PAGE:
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UK house prices fall for first time since 2012

house prices A sunset view of houses on a London street
Across the UK, house prices fell by 1% in May. Photo: Getty (Karl Hendon via Getty Images)

House prices have fallen year-on-year for the first time since 2012 in May as prospective buyers are hit by higher mortgage rates.

Property prices were down by 1% last month compared with May 2022, the first annual fall in 11 years, according to mortgage lender Halifax.

Monthly prices were flat in May following a 0.4% fall in April, making the average home worth £286,532.

Read more: UK mortgage approvals slump after interest rate hikes

House prices in the south of England remain under the greatest pressure, while detached properties continue to post modest house price growth.

House prices in the South East were down 1.6% to an average price £385,943. It was closely followed by the South West, down 1.4% to £301,079.

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In Greater London prices are down over the last year by 1.2% to an average price £536,622.

The West Midlands remains the best performing region, with house prices rising 2.7% to an average of £251,137.

In Wales, growth was unchanged at 1.1%, with the average property price sitting at £218,365.

Kim Kinnaird, director at Halifax Mortgages, said: “Property prices have now fallen by about £3,000 over the last 12 months and are down around £7,500 from the peak in August. But prices are still £5,000 up since the end of last year, and £25,000 above the level of two years ago.”

Read more: UK house prices fall as interest rate rises set to push mortgages higher

The latest data comes as mortgage lenders, including Halifax, ramp up their mortgage rates.

Halifax Intermediaries has told brokers that it is upping fixed rates today, which are expected to increase by 0.82 percentage points. Meanwhile TSB has said it is hiking rates by up to 0.75%.

The most recent increases come just days after almost 800 residential and buy-to-let mortgage deals were pulled by UK banks and building societies.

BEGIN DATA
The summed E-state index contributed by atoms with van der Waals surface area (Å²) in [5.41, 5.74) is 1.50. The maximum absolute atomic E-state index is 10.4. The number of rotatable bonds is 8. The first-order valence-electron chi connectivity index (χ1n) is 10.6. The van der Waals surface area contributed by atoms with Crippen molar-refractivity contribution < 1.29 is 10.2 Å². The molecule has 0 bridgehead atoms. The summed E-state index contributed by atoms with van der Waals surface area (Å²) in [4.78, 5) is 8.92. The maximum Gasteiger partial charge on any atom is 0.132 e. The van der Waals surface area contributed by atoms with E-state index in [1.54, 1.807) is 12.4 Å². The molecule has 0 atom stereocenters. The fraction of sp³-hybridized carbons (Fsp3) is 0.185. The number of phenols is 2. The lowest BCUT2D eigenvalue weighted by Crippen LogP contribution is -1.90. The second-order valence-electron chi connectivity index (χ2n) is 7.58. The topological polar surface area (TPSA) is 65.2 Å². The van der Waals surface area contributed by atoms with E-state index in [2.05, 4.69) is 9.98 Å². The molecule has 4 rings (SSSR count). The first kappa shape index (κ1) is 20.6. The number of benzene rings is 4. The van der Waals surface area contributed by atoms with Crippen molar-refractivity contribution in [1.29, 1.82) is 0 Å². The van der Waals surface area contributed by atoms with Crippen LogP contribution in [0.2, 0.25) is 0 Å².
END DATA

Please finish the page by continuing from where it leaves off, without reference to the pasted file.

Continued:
Lenders are predicting further rises in the Bank of England's base rate, owing to general price rises – as measured by inflation – staying higher for longer than previously anticipated.

Kinnaird added: “As expected the brief upturn we saw in the housing market in the first quarter of this year has faded, with the impact of higher interest rates gradually feeding through to household budgets, and in particular those with fixed rate mortgage deals coming to an end.”

Rival lender the Nationwide has recorded a deeper fall in house prices, according to its data. It said a week ago that property values were down in the year to May by 3.4%, the biggest decline for 14 years.

Estate agents and mortgage brokers have said the flatlining growth between April and May is a stronger indicator of how the housing market is fairing, rather than the first annual decline in prices since 2012.

Jamie Minors, managing director at Norwich-based estate agents Minors & Brady said: “The fact that growth remained flat in May is a more accurate gauge of the market.

“Clearly the volatility in the mortgage sector at the tail end of the month is likely to have impacted some buyers’ confidence, but they have not headed for the hills.”

Kim McGinley, director at Vibe Specialist Finance, said: “Annual house price growth may be down for the first time in 11 years, but what we are witnessing is a correction rather than a crash.”

Watch: How much money do I need to buy a house?

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